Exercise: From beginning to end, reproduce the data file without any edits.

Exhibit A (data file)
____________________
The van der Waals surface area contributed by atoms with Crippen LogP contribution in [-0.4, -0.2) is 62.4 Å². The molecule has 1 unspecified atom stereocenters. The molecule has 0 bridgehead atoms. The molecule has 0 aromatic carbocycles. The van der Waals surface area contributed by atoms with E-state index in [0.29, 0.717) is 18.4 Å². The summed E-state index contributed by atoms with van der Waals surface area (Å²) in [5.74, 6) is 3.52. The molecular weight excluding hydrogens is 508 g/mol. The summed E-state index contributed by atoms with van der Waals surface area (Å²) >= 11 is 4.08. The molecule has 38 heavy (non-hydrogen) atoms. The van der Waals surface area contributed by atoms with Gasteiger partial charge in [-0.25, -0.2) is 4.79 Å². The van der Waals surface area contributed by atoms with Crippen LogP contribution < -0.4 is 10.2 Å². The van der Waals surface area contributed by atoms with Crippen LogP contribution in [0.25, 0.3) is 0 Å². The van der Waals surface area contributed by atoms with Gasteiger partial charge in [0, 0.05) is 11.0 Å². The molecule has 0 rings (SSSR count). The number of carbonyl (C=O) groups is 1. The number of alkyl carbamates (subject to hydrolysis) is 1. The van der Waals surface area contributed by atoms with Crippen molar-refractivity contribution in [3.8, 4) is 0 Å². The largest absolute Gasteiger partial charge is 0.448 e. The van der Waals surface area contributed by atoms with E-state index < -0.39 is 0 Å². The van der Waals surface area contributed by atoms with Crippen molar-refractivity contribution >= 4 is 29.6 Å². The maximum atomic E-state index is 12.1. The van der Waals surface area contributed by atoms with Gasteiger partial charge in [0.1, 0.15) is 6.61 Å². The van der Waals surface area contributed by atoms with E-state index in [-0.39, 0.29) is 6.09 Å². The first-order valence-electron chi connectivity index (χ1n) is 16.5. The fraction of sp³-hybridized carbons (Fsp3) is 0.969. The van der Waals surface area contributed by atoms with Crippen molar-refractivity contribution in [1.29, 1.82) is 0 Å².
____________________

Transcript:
The van der Waals surface area contributed by atoms with Crippen LogP contribution in [-0.4, -0.2) is 62.4 Å². The molecule has 1 unspecified atom stereocenters. The molecule has 0 bridgehead atoms. The molecule has 0 aromatic carbocycles. The van der Waals surface area contributed by atoms with E-state index in [0.29, 0.717) is 18.4 Å². The summed E-state index contributed by atoms with van der Waals surface area (Å²) in [5.74, 6) is 3.52. The molecular weight excluding hydrogens is 508 g/mol. The summed E-state index contributed by atoms with van der Waals surface area (Å²) >= 11 is 4.08. The molecule has 38 heavy (non-hydrogen) atoms. The van der Waals surface area contributed by atoms with Gasteiger partial charge in [-0.25, -0.2) is 4.79 Å². The van der Waals surface area contributed by atoms with Crippen LogP contribution < -0.4 is 10.2 Å². The van der Waals surface area contributed by atoms with Crippen LogP contribution in [0.25, 0.3) is 0 Å². The van der Waals surface area contributed by atoms with Gasteiger partial charge in [0, 0.05) is 11.0 Å². The molecule has 0 rings (SSSR count). The number of carbonyl (C=O) groups is 1. The number of alkyl carbamates (subject to hydrolysis) is 1. The van der Waals surface area contributed by atoms with Crippen molar-refractivity contribution in [3.8, 4) is 0 Å². The largest absolute Gasteiger partial charge is 0.448 e. The van der Waals surface area contributed by atoms with E-state index < -0.39 is 0 Å². The van der Waals surface area contributed by atoms with Crippen molar-refractivity contribution >= 4 is 29.6 Å². The maximum atomic E-state index is 12.1. The van der Waals surface area contributed by atoms with Gasteiger partial charge in [0.1, 0.15) is 6.61 Å². The van der Waals surface area contributed by atoms with E-state index in [-0.39, 0.29) is 6.09 Å². The first-order valence-electron chi connectivity index (χ1n) is 16.5. The fraction of sp³-hybridized carbons (Fsp3) is 0.969. The van der Waals surface area contributed by atoms with Crippen molar-refractivity contribution in [1.29, 1.82) is 0 Å².